A friend with four children recently posted on social media how since she has a husband who is frequently away from home for long stretches of time how grateful she is to have an "amazing network of friends" who help out with such things and dropping off and picking up the kids from school I only have one kid and a husband who is stay at home and we have a network too. The phrase used to be "it takes a village;" now it's "you need a network."
Life is busier than ever. Is there such a thing as a "traditional" family where dad works from 9-5 and mom just stays home and takes care of the house? The stay at home moms and dads that I know are always on the go; certainly not "just" staying at home. We all have so much to do for and with our families.
What's defined as "traditional" family has changed too. It's not just mom, dad and the kids. Today mom and dad are helping to take care of their parents. Or the grandparents are there to take care of the grandkids. We ALL need a network of family and friend to keep our heads above water AND to keep sane.
Again, with only one child, I don't know what I would do without the support of my family and friends. My family's life would certainly be much poorer without them. As a result of the help of family and friends:
a baby, my son's life was calmer thanks to the neighbor who insisted on
getting us a "bouncy chair." (Can't imagine his first year
of life without it!)
son has learned to love all marine life by being able to spend weeks at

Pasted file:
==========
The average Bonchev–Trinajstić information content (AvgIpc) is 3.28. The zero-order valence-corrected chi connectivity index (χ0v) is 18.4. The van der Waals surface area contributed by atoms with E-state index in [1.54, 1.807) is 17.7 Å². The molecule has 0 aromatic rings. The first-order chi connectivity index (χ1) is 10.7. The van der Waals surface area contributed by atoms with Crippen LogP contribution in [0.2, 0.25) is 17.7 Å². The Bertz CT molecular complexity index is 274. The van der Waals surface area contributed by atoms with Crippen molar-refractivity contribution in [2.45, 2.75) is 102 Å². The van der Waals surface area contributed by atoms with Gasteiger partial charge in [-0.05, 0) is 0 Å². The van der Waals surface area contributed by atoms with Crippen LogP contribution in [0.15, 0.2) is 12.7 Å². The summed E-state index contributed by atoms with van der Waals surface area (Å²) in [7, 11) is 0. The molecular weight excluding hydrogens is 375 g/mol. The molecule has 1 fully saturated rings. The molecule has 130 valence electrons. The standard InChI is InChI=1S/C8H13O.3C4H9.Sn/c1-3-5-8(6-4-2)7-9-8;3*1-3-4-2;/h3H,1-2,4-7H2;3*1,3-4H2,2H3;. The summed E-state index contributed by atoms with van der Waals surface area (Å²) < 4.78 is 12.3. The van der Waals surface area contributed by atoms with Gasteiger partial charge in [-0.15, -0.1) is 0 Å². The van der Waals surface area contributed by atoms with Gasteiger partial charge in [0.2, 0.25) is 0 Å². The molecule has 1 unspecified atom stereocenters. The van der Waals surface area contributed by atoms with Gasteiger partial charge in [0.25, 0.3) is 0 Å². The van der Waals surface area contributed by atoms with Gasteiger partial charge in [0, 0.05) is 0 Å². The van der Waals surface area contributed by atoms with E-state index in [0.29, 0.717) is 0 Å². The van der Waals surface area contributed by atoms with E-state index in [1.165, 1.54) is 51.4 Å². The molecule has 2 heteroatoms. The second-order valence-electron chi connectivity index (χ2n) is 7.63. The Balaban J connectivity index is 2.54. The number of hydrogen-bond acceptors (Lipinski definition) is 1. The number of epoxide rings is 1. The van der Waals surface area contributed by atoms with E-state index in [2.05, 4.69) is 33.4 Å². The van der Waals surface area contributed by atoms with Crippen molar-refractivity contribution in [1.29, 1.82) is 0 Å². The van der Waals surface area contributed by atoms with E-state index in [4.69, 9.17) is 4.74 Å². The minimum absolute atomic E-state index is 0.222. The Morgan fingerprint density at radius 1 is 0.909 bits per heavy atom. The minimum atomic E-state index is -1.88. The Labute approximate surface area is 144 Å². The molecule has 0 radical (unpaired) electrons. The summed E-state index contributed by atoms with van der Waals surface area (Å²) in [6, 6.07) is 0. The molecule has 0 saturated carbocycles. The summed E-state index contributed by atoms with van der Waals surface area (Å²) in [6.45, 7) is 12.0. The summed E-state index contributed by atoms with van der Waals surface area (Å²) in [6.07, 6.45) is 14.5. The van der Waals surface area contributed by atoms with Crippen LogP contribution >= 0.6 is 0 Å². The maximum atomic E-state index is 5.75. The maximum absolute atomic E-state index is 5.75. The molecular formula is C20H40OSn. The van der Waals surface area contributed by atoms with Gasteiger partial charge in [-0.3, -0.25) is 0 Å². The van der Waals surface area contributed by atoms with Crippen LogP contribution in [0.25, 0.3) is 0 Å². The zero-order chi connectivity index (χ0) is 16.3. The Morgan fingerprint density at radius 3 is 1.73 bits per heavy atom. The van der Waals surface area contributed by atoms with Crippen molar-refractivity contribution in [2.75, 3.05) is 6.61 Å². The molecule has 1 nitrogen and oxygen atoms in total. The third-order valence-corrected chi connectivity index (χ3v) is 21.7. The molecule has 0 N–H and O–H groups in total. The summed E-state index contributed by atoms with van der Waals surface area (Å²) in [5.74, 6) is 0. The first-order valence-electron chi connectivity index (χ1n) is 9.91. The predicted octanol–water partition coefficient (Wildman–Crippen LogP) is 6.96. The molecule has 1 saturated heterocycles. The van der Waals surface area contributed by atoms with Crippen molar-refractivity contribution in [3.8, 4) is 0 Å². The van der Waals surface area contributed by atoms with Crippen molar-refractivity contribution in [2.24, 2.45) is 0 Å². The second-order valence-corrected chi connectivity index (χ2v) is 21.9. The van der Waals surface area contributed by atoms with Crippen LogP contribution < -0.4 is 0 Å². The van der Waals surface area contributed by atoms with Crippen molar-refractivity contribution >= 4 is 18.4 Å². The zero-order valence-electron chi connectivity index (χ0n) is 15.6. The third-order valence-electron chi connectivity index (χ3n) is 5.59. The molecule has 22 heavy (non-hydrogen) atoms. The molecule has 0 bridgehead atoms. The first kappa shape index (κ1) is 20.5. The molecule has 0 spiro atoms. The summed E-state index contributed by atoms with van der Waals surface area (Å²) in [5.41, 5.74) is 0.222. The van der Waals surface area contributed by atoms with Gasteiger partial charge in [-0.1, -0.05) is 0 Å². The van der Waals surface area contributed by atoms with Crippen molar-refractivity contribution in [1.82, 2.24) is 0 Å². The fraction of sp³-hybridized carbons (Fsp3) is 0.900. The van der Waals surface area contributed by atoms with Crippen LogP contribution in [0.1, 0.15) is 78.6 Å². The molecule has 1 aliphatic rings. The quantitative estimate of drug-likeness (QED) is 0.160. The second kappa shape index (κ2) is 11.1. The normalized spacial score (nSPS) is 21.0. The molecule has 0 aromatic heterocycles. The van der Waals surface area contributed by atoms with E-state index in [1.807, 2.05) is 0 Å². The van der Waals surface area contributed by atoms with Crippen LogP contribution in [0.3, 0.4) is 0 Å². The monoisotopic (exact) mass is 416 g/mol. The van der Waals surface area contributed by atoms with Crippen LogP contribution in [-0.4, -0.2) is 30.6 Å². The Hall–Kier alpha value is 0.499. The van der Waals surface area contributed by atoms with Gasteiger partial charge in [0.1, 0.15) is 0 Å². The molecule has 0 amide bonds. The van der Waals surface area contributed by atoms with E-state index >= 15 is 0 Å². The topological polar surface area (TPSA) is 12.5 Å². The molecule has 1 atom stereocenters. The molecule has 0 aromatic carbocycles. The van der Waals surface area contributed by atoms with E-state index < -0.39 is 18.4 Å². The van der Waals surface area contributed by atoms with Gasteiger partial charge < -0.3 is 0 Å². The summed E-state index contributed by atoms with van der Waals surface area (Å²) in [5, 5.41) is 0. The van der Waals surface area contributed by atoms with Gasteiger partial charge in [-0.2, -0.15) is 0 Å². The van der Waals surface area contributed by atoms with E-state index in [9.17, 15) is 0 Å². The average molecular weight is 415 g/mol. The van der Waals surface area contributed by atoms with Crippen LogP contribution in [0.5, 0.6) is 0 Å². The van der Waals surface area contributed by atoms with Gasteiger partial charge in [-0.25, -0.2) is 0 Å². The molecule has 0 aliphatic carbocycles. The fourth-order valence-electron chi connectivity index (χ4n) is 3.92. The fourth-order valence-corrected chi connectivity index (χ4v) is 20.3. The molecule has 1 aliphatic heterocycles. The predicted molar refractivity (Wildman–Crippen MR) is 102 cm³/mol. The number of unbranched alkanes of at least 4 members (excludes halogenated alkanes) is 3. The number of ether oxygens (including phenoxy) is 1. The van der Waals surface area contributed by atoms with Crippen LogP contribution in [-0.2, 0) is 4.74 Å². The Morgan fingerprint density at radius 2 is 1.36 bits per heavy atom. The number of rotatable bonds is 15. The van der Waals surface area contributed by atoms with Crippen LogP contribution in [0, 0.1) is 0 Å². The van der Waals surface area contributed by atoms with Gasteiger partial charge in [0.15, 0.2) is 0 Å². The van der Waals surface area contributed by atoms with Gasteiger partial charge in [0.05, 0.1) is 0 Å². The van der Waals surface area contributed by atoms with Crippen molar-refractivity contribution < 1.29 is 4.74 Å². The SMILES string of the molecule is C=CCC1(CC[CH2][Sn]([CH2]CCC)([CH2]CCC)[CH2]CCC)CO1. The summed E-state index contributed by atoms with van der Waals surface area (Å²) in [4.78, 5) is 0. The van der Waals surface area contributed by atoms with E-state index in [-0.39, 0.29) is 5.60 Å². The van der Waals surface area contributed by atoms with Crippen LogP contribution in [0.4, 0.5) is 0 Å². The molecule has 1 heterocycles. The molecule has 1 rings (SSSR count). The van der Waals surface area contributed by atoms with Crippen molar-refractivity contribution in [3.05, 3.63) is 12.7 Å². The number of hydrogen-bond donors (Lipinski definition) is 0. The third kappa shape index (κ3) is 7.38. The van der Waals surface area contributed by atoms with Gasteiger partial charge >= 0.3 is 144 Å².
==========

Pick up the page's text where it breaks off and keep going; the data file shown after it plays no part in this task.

the shore with my parents. It was my father who
"discovered" marine science camp.
son has developed interest in history that my in laws who have encouraged
and fostered. They've taken him on trips to historical sites and
given him oral history lessons as only they could.
been shown and knows that you don't have to be a grown up to make a
difference in his world. Our church "family" have helped
him grow into the caring young man that he is.
- Has a safe place
to play in our neighborhood. My son can run out the door and play in
a number of backyards and I don't have to worry. Everyone looks out
for everyone else. My son also gets well fed thanks to neighborhood
moms and dad. (Writing this makes me miss our one "Avenue
Mom" all the more. If anyone embodied the spirit of the block
mom, it was Mary, who fed us all and not just with delicious food and
drink, but with her kindness and love.)
- He's had
an excellent education both inside and outside the classroom. I
can't think of a teacher who wasn't committed to his success. I
could always get in touch with any of his teachers via phone, email or
even text. Each and every one of them have been special individuals.
- No matter what
the situation, there's always been someone there to help out. The
moms who volunteered to pick up and drop off my son during the harsh
winter when my husband was laid up. The parents that included my son
in outside activities (movies, events, etc.)
The above is just a small sample part of "the network" that have made our lives "doable" and manageable. I can't imagine what life would be like without this complex and wonderful network of people. I need them and I am there for them as well. (Wouldn't be a network if I couldn't help out in return.) The wonderful thing is that the network keeps growing and getting stronger. As life changes so does the network; it grows and evolves and ALWAYS supports.